The Island of Brian France" can be read by clicking on the title. Please take note of the reader comments as well.
At that time, France had been poorly advised in terms of talking directly to the media. He strongly assured the media and public multiple times that sexual harassment allegations made by former NASCAR employee Mauricia Grant were completely false. They were not.
France also reinforced the validity of NASCAR's "reasonable suspicion" drug policy. In a subsequent story by ESPN, former Camping World Truck Series driver Aaron Fike admitted to heroin use on race days. A short time later, NASCAR's entire approach to controlled substances, medication and testing was radically changed.
These days France is surrounded not by public relations or media professionals, but by marketing men. The shift in philosophy away from feeding the media and toward controlling it is company-wide. Marketing folks pick the agenda, control the answers and never get "off message."
Update: On July 7 in the DIS Infield Media Center, France spoke to the press corps. He said he was encouraged by the first half of the season and that the sport would never stoop to gimmicks to spice up the racing. He had no updates on a new TV contract or solutions for TV commercial issues. New technology in development included the 2013 Cup cars and "glass dashboards" for use in the future.
What France had not done was watch the Sprint Cup Series race from Kentucky Speedway on TNT. What he did not see is what his premier product has become on television. He did not see one-third of the racing covered by commercial breaks. He did not have the pleasure of watching Junior and Pop Pop wrestle over Kentucky Fried Chicken side dishes for three solid hours.
This is the island of Brian France. Informed on agendas that serve him, but seemingly oblivious to the real fan issues of the sport. In November of 2010, France was asked in another media session what he would say to fans who do not like his Chase for the Championship points system. "You met somebody who’s telling you that?" was his response to the reporter.
Last year the teams not in the Chase were excluded from ESPN's TV coverage. Unless leading the race, the non-Chasers were sentenced to ten races without TV exposure. Once again the vast majority of the field suddenly became field fillers. Regardless of the actual story of the race, the Chase coverage has skewed the final ten races into a hybrid television presentation that serves no one.
The Chase was created by France to counteract the NFL season. It was intended to draw fans away from regional NFL games because of its play-off nature. Instead, it gave fans of drivers not in the Chase a reason to watch football. How to solve the problem of making TV cover the actual races and simply update the Chase has been an issue France has continually avoided. The annual Chase hype begins with ESPN's Brickyard 400 coverage in less than two weeks.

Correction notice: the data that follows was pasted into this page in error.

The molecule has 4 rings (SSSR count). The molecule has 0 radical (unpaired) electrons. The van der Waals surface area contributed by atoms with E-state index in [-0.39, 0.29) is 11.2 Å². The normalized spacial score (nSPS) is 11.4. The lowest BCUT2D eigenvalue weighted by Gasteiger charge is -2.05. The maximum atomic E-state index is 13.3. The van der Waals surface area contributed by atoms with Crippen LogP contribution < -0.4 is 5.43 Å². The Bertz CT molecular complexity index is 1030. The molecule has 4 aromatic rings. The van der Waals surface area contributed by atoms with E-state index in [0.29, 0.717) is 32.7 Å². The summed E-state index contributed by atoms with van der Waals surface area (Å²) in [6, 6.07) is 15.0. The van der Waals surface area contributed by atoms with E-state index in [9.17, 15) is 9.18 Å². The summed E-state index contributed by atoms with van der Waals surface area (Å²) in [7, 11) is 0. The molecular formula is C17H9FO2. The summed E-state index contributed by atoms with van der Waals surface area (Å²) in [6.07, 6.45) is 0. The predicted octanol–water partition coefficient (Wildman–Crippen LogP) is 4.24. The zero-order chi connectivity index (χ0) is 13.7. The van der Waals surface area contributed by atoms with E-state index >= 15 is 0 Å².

Social media has been embraced by NASCAR and promoted as a wonderful information platform for fans. Now, real time text service Twitter has become both a blessing and a curse. Rich with information directly from NASCAR sources use of Twitter during live Sprint Cup Series races by fans has boomed.
The curse has come from allowing fans to see just how much race information and on-track action is actually being missed by television. Instead of being a location for fans to simply congregate, Twitter has become a digital complaint board about the sport's television woes. This is a key issue for the sport.
France faces the creation of a new NASCAR TV contract this year. This time, NASCAR owns the digital rights to all of its own product. The question is whether France is negotiating for a new package that includes NASCAR streaming races to laptops, tablets and smart phones. The lack of easily available online content has been one of the most significant NASCAR issues of the last decade.
The last media availability of the NASCAR chairman in January was quite structured. The issues he never addressed were significant. He covered fuel injection, the wild cards in the Chase and suggested the sport had momentum. Those were the highlights. Here is the reality.
Any human being who tried to watch the Kentucky Speedway race on TNT knows what the sport has is trouble. Any fan who followed NASCAR's advice and got on Twitter can see the problems. What the sport needs is fixing. If ESPN walks in with full-screen commercials, endless Chase hype and focuses on twelve teams only, the result is not going to be pretty when the NFL season starts.
We invite your comments on this topic. Thank you for taking the time to stop by The Daly Planet.